Workplaces across Georgia can look very different today than they did a decade ago. These days, many people are working from home, starting their own businesses and branching out into new career fields thanks to an improved economy and quickly advancing technologies. People are making a living doing things they love.
While this can certainly be a good thing for people like bloggers, YouTube personalities and app developers, there are some traditional obstacles that they can face, just like any other worker in any other profession. For instance, if you are actively and continuously involved in a project that makes you money, it’s not just your hobby in the eyes of the law; it’s a business.
If you do something like blog, make videos online, create mini games or something similar, chances are you do it because it’s fun and you like it. You might even have a completely different job and come home every day relieved to work on your passion project, seeing it as little more than a diversion.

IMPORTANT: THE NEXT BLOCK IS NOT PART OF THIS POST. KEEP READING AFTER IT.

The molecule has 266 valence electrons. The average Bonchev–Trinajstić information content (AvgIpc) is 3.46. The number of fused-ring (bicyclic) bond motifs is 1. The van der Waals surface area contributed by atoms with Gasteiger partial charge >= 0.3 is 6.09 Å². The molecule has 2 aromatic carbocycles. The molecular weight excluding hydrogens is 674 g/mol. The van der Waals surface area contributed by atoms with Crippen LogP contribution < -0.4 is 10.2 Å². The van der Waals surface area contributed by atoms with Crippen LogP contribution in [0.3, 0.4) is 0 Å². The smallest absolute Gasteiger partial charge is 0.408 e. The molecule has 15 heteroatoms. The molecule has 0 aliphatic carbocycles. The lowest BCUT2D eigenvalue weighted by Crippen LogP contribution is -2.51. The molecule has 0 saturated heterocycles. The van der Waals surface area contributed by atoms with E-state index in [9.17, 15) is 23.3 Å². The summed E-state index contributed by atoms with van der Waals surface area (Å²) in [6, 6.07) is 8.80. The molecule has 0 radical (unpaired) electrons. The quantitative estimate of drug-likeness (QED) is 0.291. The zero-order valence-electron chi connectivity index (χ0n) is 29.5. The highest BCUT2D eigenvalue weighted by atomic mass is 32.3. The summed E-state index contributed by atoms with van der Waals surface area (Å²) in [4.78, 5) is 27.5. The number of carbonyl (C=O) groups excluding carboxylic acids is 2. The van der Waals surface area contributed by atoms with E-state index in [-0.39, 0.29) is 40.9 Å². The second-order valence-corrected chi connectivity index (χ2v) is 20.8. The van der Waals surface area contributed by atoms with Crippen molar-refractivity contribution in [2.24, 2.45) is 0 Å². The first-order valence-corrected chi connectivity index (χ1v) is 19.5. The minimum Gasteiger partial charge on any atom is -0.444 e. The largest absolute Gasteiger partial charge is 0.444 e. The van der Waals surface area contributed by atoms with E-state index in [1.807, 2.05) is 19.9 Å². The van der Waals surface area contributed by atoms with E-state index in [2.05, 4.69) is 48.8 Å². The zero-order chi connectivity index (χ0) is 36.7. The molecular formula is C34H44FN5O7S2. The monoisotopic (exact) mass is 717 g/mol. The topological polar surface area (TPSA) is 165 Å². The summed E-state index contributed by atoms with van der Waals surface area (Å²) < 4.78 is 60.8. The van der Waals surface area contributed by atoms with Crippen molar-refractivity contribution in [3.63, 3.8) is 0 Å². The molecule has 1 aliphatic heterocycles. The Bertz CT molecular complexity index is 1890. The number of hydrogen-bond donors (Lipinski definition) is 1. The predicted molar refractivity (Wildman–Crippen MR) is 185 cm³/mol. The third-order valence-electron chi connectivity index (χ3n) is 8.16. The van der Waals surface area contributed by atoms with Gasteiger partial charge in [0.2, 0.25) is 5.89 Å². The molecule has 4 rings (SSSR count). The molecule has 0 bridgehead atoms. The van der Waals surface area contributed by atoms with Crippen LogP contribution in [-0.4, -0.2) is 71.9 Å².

However, according to the federal government, you could actually be self-employed and subject to self-employment tax.
There are specific guidelines on what distinguishes a hobby from a trade or business, which you can read about in more detail in this Forbes article. But essentially, if you make money doing something regularly and continuously, you will need to pay taxes.
In this day and age, the line between leisure activity and legitimate business isn’t always clearly defined, even to you, your friends and your family. However, when there are taxes that should be paid, it gets very clear to the IRS, who will aggressively pursue any and all taxes you may owe.
Because this can come as a great surprise to you and you may have no idea what to do, it should be a great relief to know that an attorney can be a critical resource and ally in these situations. Consulting an attorney with questions about self-employment tax and communications with the IRS can help you protect yourself, your project and your financial well-being.